What has happened to birthrates in the Philippines? 1952 was the peak for total fertility in the Philippines when the average woman averaged 7.4 children. There is a straight line decline in that statistic so that today the average woman in the Philippines has 3.1 children. In 1952 child mortality was 159 per thousand and it has declined to 29 per thousand today. Life expectancy has increased from 55 to 68 years.

    The Church's teachings on birth control have been completely rejected by Catholics in the Philippines despite the efforts of the Church.

    Once again the Church looks to clergy who had their spiritual formation under dictatorial, fascist and totalitarian regimes. They have only authoritarian answers to problems that the laity has already solved without Church direction.

    Southern Catholics are not going to save the Vatican from itself. Not when the current clerical hierarchy supported oppression of the people.

    Thank you for the data on former Roman Catholics turning to Anglican/Episcopalian Churches. I always felt that the establishment of the ordinariate was very bad form for the RC Church.


  2. The boats on the Tiber and the Thames: that's such a creative way to discuss this topic, Colleen. I like it very much.

    The minute statistics of Anglicans crossing the Tiber reminds me very much of this: when the Civil War ended, a group of diehard Southerners who believed they could practice slavery in perpetuity hied themselves off to Brazil. The colony was drawn from all the Southern states.

    It petered out, of course, in very short order--and Brazil itself emancipated slaved not far down the road from the U.S.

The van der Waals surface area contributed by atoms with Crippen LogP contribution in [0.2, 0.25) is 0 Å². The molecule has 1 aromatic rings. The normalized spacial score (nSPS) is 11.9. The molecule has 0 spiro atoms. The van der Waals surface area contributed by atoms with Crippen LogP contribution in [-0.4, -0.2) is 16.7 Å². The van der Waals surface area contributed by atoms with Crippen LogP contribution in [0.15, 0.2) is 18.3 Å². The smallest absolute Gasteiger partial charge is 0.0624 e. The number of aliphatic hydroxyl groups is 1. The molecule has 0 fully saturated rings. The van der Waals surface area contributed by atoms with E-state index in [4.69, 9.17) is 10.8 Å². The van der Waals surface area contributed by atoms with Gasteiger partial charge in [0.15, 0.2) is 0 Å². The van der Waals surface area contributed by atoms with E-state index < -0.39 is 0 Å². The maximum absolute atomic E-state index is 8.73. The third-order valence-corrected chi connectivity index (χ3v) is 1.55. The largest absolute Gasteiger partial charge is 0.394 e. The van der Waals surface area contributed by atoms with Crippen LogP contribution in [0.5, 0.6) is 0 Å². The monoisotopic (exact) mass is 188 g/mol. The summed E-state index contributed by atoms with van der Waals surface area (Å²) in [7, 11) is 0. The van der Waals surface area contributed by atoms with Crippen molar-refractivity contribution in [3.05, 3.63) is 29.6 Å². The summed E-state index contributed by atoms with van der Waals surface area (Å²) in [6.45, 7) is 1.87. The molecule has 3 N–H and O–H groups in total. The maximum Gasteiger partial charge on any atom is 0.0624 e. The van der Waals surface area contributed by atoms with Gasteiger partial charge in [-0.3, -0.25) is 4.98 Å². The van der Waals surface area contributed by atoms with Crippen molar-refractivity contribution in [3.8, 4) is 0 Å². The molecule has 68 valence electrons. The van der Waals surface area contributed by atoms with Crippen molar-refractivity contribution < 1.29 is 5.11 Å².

The Anglicans swimming the Tiber remind me very much of those Southerners who believed they could drag history backwards, and keep claiming that an immoral institution was moral, after most of the culture in the West had repudiated the practice of slavery.

    The Catholic Anglicans want to swim against the tide of history vis-a-vis women's and gay rights. They're not going to succeed in changing that tide any more than the colony of Southern slaveholders in Brazil succeeded in doing so.

  3. Being a Catholic isn't always easy, there are standards expected of Catholics that aren't expected of the sects. Is it any surprise that people leave? Not really, no.

    People will always reject the Church, and - as ever - they have personal responsibility for that.

  4. Invictus, the Episcopal Church has the same moral code as Catholicism other than Birth Control and their attitude towards sexual morality which is far more relational than biological. Ohhh not to mention the fact they actually teach and act that women are equal to men. I'm at something of a loss as to why people think the Episcopal Church is all that Catholic Lite. The really big difference is in papal authority and the fact they ordain women. Rowan Williams does not hold the same kind of unilateral power the Pope has. Ask the uber conservatives in Africa if that's such a bad thing.